Many DVD applications utilize replicated read-only discs that are mass-produced and distributed to a large number of users. Preparation of the content that will be published can be a complex and time consuming process that must be completed accurately to avoid errors or functional defects. Compared to the cost of the mastering and set-up efforts required to replicate only one disc, DVD-R provides a far more cost effective method of testing content prior to mass production. A single low cost disc can be quickly written and tested in a representative destination device (video player or ROM drive).
In fact, multiple test discs may be required throughout the development process, as published titles are often the collaborative effort of many people. As a result, DVD-R media can make a significant contribution to reducing the cost of DVD publishing.
The relatively recent achievement of 4.7 GB capacity on DVD-R media has helped to realize parity with DVD-5 replicated discs. This allows both qualitative and functional testing of titles that will utilize the full capacity of mass-produced media a substantial issue in the DVD video authoring world.
DVD-Rs low-cost media and relatively portable recording equipment can aid small-scale distribution of DVD content. As in the testing example above, mastering and replication expenses can be prohibitive when only a single disc or very small quantity is required. DVD-R allows discs to be recorded at the desktop level, which can result in very quick turnaround and significantly lower cost.
Some users may not be comfortable with sending sensitive data files or other work in progress to an outside facility for replication, so the ability to maintain continuous in-house control of this information can be crucial. This is particularly true with classified data maintained by Government agencies. Complete confidentiality is afforded by DVD-R because it can easily be maintained as a completely in-house process.
Storage and Archival
DVD-R media provides archival lifetimes that are equal to or better than CD-R; Pioneer media is rated at greater than 100 years. For this reason, the format is suitable for long-term archival of any information that can be stored digitally. This includes image data, film and video archives, or any other media that need to be retrieved more easily by users. In fact, DVD-Rs much larger capacity makes it especially suitable for large image files that do not fit onto a single CD-R volume, thus creating new opportunities for inexpensive storage of these assets. High-resolution satellite images are an example of very large files in excess of one GB each.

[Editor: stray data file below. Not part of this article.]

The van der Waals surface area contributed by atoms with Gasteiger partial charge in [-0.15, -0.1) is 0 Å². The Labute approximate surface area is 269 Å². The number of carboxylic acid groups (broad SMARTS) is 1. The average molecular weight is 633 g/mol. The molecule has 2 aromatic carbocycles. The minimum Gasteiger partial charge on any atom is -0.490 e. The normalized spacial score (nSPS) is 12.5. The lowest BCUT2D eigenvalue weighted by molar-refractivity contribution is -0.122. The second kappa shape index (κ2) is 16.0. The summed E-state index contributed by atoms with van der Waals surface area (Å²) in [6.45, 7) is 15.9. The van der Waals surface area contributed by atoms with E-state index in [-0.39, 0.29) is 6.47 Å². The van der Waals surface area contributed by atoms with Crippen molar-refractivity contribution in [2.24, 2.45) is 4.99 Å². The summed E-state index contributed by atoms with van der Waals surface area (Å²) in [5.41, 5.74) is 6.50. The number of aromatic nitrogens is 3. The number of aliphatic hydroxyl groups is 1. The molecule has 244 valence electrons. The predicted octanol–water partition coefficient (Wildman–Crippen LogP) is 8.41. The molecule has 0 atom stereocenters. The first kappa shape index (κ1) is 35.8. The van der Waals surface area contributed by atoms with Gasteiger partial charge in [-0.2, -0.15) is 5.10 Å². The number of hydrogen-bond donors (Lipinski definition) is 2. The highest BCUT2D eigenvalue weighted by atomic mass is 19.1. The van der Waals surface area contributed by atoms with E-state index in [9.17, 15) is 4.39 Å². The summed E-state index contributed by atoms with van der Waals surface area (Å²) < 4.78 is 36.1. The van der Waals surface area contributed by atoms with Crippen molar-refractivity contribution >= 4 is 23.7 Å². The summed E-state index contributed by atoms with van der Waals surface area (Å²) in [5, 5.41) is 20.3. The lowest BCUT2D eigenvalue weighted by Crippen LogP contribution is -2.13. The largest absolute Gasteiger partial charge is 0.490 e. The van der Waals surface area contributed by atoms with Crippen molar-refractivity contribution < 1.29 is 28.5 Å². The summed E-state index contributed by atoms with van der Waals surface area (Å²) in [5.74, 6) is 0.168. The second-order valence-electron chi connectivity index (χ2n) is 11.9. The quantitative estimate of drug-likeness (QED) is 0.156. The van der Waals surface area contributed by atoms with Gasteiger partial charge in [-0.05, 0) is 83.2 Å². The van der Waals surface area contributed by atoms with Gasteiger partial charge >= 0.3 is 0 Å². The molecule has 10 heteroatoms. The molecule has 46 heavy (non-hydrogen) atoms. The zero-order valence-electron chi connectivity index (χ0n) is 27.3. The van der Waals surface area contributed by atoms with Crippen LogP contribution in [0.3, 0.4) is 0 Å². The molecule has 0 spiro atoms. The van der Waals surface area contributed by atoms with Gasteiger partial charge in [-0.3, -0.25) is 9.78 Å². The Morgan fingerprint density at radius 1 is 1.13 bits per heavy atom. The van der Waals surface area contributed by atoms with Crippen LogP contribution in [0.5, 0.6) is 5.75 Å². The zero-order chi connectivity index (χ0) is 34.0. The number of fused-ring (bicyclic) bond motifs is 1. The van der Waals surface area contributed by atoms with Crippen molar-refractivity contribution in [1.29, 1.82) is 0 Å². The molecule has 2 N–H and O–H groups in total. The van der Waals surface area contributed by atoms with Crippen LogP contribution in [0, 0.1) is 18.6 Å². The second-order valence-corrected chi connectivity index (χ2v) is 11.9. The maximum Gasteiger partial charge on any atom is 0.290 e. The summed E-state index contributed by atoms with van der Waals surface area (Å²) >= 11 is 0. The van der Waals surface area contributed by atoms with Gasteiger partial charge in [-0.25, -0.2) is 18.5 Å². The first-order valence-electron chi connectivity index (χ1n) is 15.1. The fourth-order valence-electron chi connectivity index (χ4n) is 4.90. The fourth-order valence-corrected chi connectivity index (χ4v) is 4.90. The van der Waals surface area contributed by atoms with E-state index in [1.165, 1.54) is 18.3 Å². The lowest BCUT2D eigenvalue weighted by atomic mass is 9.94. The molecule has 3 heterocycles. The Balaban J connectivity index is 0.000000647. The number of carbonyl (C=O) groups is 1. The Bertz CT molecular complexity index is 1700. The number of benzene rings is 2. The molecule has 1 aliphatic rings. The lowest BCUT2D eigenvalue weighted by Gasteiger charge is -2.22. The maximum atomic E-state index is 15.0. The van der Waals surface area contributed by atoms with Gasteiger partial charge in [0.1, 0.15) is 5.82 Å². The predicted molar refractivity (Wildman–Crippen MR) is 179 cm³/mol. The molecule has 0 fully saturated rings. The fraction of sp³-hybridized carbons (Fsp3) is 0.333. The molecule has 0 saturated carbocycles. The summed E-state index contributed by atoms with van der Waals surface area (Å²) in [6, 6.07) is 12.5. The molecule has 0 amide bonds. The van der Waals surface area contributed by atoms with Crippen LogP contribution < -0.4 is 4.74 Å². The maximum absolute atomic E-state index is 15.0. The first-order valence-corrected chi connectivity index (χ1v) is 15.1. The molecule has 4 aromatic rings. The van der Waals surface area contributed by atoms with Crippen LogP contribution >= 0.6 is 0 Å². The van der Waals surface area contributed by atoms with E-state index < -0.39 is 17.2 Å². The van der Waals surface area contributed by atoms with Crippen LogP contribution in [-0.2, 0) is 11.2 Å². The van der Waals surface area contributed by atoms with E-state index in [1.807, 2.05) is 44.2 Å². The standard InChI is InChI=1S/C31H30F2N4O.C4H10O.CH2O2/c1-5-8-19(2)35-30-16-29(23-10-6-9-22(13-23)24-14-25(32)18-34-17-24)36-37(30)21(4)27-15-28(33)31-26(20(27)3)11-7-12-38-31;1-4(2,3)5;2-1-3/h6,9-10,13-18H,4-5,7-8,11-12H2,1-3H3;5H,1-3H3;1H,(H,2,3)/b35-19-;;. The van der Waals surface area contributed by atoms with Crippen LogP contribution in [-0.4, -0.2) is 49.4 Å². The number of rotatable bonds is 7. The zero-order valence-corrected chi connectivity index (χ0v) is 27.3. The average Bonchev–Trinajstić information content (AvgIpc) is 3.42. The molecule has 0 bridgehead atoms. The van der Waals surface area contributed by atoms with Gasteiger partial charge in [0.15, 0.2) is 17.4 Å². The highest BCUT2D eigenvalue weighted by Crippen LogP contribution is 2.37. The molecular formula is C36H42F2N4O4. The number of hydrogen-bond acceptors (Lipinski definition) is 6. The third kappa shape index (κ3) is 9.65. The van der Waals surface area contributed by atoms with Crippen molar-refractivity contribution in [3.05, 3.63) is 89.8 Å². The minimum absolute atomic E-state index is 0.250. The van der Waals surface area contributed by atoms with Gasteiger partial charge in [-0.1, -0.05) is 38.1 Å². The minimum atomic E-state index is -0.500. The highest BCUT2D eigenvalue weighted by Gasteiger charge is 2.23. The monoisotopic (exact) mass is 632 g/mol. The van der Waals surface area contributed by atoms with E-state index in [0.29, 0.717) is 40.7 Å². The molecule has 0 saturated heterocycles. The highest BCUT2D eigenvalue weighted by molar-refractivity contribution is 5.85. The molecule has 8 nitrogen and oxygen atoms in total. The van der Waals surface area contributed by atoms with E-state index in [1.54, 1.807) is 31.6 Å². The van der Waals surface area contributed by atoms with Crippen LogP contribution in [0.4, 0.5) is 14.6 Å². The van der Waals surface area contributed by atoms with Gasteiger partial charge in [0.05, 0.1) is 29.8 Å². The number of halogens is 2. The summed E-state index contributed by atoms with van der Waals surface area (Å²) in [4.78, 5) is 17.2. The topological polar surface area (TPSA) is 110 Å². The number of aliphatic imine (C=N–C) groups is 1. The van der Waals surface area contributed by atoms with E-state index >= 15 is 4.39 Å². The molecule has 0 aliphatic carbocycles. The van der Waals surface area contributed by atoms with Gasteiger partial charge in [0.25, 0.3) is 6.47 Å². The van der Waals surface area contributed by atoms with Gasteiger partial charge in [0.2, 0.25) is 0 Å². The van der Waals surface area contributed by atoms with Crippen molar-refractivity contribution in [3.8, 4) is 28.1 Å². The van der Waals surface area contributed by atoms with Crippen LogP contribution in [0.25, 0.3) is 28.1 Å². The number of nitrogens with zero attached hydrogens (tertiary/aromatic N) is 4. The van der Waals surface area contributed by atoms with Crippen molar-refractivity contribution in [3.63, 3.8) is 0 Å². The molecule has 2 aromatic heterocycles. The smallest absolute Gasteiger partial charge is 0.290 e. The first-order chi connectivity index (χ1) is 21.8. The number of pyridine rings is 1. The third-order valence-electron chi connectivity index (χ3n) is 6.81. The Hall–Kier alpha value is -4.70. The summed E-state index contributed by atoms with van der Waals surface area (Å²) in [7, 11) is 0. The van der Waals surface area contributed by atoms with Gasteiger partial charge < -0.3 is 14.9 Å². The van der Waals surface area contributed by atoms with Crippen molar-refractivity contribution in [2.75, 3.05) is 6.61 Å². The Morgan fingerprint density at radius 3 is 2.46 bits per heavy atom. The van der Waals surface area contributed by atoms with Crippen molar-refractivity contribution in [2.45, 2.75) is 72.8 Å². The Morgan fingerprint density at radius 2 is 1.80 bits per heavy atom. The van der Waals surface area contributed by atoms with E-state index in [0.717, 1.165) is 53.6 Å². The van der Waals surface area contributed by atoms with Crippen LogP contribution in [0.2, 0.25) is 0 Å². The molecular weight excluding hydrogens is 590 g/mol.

Since DVD discs are dimensionally identical to the CD family of discs, they have the advantage of being compatible with existing CD-based jukebox and changer mechanisms. This allows automated retrieval of recorded DVD-R volumes in networked environments, with a six to seven-fold increase in storage density as compared with CD-R technology.
As an example of how DVD-R can reduce overall archival system costs, a 100-disc DVD-ROM jukebox can contain a total of 470 gigabytes, or nearly a half-terabyte of data. If 50 kilobyte image files are written on every disc, a total of 10 million images can be stored and retrieved in an single, compact device. Using CD-R, seven of the same jukebox mechanisms would be required to maintain the same disc-to-drive ratio, which significantly adds to the system cost.
In essence, DVD-R dics can be thought of as enormous "bit buckets". Any kind of digital data can be stored on them, such as high quality video databases, motion pictures, document images, audio recordings, multimedia titles, and so on. The formats high capacity and data transfer rate has the potential to expand existing CD-R applications in two dimensions: faster information flow (i.e., higher quality video), as well as significantly more data on each volume. DVD Recordable provides users with a powerful new tool that has applications in nearly every industry. Pioneer believes that DVD-R is the next logical step forward from the very successful CD-R format in applications that benefit from write-once security but inevitably require more capacity. As DVD technology takes its place as the eventual replacement for the ubiquitous CD, DVD-R will become an indispensable medium that can be counted upon to store and deliver digital information reliably and inexpensively.